Friday, February 01, 2008

SJSU Bans Red Cross Blood Drives on Campus

Today the San Jose Mercury News reported that San Jose State University has banned Red Cross blood drives on campus due to the policy of the Red Cross and of the FDA to refuse blood donations from men who have sex with men regardless of health status.

The main point of SJSU's reasoning, as expressed in this letter from the president of SJSU, is that the University's anti-discrimination policy forbids discrimination on the basis of sexual orientation. The president's letter points out that the FDA policy is antiquated and unbalanced, giving far more weight to MSM status than to other potential risk factors. For example, a person who reports they are HIV-, and who has had sexual contact with a partner who they know to be HIV+, may donate 12 months after the most recent contact. Yet a man who has had sex with a man even once since 1977 cannot donate ever under current guidelines. (For more details, view the FDA's standard donor questionnaire.) SJSU therefore concludes that the policy is discriminatory, and that blood drives operating under this policy cannot be permitted on campus.

SJSU is not the only campus to address the issue of homophobic discrimination in blood drives. The issue has also made news at MIT, Brandeis, Harvard, and Harbor High School in Santa Cruz, to name a few. Last October, the student government at UVM only narrowly voted against banning on-campus blood drives. The controversy there has been ongoing since at least as early as 2003, when blood-drives in dormitories were temporarily suspended. (That ban did not affect the blood drives in public spaces on campus).

This past fall I had an opportunity to speak with some of the UVM students who have been organizing around the issue. Whereas SJSU's official statement focused on the implications of the campus non-discrimination policy, and the irrationality of the FDA policy, the UVM students had additional concerns. They pointed out that many student organizations, including residence halls, fraternities, sororities and clubs, hold blood drives as group community service projects. Students may feel overt or subtle pressure to give blood, especially during these group projects. The student activists organizing against blood drives on campus worry that students who are HIV-positive and/or gay will be forced to out themselves, which can endanger their safety.

Of course those are not the only reasons that someone might be ineligible to donate blood. I've rarely worried about being "outed" as anemic, as under 18, as weighing less than 110 lbs., or as having recent body piercings (each of which excluded me from donating at some point in my college life). However many of the criteria are more sensitive. Currently I am not allowed to donate blood because I regularly take a medication that is injected. If I had been taking testosterone as an undergrad, and had to explain my ineligibility to fraternity brothers or hall-mates, it would have not only outed me as trans, but also exposed my private medical/gender decisions to public scrutiny, made everyone aware that I was in possession of a tightly restricted medication with a high street re-sale value, and seriously jeopardized my expectation of safety and security in a shared living environment.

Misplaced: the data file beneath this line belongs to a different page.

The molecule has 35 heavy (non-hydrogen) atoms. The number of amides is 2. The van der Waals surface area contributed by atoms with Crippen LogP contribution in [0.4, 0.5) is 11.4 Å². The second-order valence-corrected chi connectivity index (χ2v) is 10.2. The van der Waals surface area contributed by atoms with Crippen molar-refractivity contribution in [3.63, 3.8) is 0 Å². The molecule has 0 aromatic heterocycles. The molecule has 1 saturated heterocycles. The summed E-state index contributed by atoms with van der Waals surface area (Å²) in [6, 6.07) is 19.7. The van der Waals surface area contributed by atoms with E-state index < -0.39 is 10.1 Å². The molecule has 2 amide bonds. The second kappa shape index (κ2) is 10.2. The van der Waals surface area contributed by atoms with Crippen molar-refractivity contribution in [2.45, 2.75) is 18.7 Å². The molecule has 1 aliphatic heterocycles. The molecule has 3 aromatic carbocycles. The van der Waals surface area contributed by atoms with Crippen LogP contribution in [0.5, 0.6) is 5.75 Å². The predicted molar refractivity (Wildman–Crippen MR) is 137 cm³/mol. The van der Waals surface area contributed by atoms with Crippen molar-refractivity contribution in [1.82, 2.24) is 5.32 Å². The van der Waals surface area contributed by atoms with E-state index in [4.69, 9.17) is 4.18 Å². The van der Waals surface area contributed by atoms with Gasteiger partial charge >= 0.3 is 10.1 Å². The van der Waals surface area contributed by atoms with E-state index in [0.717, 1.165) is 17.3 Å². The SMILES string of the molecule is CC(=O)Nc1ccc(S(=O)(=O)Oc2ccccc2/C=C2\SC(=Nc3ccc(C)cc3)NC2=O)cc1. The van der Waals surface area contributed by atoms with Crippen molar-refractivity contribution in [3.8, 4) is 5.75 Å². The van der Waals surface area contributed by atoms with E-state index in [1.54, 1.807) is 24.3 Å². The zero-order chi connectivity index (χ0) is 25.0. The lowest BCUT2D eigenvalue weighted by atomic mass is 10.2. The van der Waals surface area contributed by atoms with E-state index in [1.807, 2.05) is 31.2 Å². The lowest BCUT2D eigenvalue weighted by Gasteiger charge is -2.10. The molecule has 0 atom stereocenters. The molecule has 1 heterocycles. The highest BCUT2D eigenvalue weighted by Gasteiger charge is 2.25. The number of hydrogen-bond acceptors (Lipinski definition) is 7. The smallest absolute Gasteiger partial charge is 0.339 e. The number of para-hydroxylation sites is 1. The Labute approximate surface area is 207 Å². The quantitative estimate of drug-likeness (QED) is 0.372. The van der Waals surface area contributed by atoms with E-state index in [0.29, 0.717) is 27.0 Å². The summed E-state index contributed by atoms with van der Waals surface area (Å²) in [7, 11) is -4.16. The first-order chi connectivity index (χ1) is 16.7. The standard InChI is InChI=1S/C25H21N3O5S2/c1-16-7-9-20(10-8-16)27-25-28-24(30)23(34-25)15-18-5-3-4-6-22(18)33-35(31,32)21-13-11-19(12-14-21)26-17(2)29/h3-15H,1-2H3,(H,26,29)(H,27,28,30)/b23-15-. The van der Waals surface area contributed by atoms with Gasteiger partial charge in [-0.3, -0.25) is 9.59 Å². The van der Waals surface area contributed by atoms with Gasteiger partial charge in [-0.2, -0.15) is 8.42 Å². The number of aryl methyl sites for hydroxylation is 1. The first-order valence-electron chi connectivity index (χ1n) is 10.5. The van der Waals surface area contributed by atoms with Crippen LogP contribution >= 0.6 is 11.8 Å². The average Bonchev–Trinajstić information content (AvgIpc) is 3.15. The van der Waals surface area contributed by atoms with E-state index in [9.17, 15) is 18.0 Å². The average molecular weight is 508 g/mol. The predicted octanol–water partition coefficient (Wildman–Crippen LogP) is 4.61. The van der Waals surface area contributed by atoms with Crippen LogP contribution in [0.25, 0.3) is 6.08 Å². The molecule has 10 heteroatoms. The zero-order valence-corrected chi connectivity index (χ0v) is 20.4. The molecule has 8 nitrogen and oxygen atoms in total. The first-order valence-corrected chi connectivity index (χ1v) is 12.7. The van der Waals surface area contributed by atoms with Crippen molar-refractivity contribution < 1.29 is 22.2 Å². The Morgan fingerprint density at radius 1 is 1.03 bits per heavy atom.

And then of course, there's the equally serious but far more abstract and amusing issue of the actual meaning of the FDA criteria. The blood drive workers reading them always seem to think the questions are perfectly straightforward, but I am still struggling to figure out whether or how they apply to me. The last time I tried to donate blood (during the brief interval after I had gotten both weight and iron levels up to par and had no new piercings, but before I started taking testosterone), the blood drive worker asked me a standard question (for females), "In the past 12 months, have you had sex with a man who's had sex with another man, even once?" I responded, "Can you define 'man,' 'sex,' and 'man' for me?" She didn't answer, but did decide I was not eligible. Oh, well.

If you're interested in more info about how to organize against discriminatory blood drive policies on college and university campuses, check out this guide from Campus Pride.

3 comments:

c said...

Nothing in that questionnaire (the one you linked to) states that prescription injection drug users are ineligible to donate blood. Provided one is legally and under supervision injecting steroids that are not human growth hormone, there's no direct block of giving blood that I've seen. If there is one, can you link to or quote it?

Davey says ... said...

I have never seen that in print. I was told by a nurse working in a bloodmobile that I was not eligible because I inject at home. Maybe it would be different if I got my injections at a medical office.
"Under supervision" is a loose term here. When I got my prescription, the Dr. who wrote it refused to teach me how to inject, and only let me fill the prescription with my assurance that I had a friend who got his injections at a clinic, where his nurse had offered to to teach me.
Also, testosterone is not a steroid.

Davey says ... said...

apparently the posting function is fcked again. sorry. c sent a correction: apparently testosterone is classified as a steroid. thanks for the correction, c.